Six out of ten parents can afford to chip in to help their children get a foot on the property ladder, according to latest research by Post Office Money.

Even if the older generation don’t have the actual cash to be able to write a cheque to cover the deposit on a home for their youngsters, the majority provide financial assistance in other ways.

The few who aren’t in a position to help out at all say they feel guilty. The true scale of the bank of mum and dad has been revealed in answers to a survey of 1,009 millennials and 1,021 parents conducted last month.

Researchers also took account of the earnings of FTBs and the size of the deposit needed in the present housing market.

“Parents are making invaluable contributions in a variety of other ways including letting the younger generation live at home for free (42 per cent of those questioned), charging reduced rent (25 per cent) and 15 per cent providing free childcare,” pointed out the managing director of Post Office Money, Owen Woodley.

Only one in 20 of the older generation said they could afford to chip in the £50,000 or more to cover the full cost of the average deposit for a first time buyer in the UK.

Parents of millennials have an average financial wealth of £52,746, according to the results of the survey.

Said Mr Woodley: “If they choose to assist their child’s home purchase, on average they can afford to use a third (35 per cent) of this wealth, equivalent to £18,396 or a third of the average deposit.”

Four in five parents surveyed were more than happy to provide financial support if it wouldn’t leave them skint.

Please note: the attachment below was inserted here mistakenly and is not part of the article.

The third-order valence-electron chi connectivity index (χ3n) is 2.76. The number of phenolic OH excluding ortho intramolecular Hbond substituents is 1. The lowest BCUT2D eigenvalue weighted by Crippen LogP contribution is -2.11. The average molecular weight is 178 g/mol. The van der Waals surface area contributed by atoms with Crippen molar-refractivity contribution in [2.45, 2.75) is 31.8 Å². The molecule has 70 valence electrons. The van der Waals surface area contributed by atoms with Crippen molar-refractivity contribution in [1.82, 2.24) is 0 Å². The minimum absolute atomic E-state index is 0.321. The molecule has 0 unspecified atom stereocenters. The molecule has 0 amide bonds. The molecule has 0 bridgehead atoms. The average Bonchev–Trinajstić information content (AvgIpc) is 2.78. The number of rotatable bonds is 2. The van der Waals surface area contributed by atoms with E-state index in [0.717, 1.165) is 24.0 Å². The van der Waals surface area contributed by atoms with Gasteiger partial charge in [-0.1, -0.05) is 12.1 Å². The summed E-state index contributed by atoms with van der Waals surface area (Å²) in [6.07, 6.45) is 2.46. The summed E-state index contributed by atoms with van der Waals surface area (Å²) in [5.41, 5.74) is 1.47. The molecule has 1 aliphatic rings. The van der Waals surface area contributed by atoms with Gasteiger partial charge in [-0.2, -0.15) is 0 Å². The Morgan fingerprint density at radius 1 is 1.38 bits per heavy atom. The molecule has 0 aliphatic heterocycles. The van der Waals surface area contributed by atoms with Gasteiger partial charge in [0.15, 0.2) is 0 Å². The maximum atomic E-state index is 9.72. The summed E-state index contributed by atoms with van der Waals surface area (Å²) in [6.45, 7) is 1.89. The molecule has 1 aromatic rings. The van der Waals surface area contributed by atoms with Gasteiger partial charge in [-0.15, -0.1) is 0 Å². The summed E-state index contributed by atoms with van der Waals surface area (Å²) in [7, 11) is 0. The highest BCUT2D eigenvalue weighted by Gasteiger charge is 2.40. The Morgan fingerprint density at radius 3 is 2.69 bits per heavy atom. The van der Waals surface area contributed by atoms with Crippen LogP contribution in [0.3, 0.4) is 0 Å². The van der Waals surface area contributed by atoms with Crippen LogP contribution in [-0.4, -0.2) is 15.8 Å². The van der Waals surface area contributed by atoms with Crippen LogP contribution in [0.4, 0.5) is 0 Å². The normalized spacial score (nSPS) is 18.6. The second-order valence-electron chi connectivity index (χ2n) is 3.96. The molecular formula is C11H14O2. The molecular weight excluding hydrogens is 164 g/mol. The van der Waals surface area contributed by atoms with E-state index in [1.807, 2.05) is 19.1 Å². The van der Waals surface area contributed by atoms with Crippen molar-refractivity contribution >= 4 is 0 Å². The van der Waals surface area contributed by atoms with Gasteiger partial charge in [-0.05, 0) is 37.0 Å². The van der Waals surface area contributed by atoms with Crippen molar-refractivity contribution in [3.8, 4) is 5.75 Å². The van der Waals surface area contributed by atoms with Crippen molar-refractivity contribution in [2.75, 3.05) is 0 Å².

Of those who have come up with the readies, 59 per cent provided the money as a gift, 40 per cent considered it a loan.

The survey results don’t paint an encouraging picture for those hoping to own the roof over their heads. Looks like they’ll have a long wait, especially if they come from a pricey place like Bucks.

Mr Woodley has lots of sympathy for both age groups. “Given that 95 per cent of parents are unable to provide a full deposit and that millennials can only afford to save seven per cent of their income towards the down payment, the average deposit could take 18 years to save for, although this drops significantly outside London and the south east.

“As a result it is no surprise that 43 per cent of millennials who received support to buy said it was because their parents knew they wouldn’t have been able to purchase a home without it.”

He warned: “Whilst it is excellent to see the positive impact parental support is having on family relationships, it is important that families are having frank financial conversations.

With 24 per cent having not agreed any repayment terms and only 15 per cent having an informal agreement in place, relationships could become strained in future.”

Sixty six per cent of millennials were grateful for the help they had received. Twenty per cent said it had had a positive impact on the family relationship. Thirty two per cent felt indebted to mum and dad. Seven per cent of parents felt guilty that they’d been unable to offer any help.

Mr Woodley summed up: “We can see that parents are doing all they can to support their children.”

*An end of terrace building (pictured) facing The Common at Stokenchurch is one of four properties in next Wednesday’s Thompson Wilson auction in High Wycombe.

It has two rooms plus a kitchenette and a loo on the ground floor and loft space. The auctioneers believe it could have potential to convert it to a starter home. It has been a beauty salon in the past.

Guide price: £150,000+.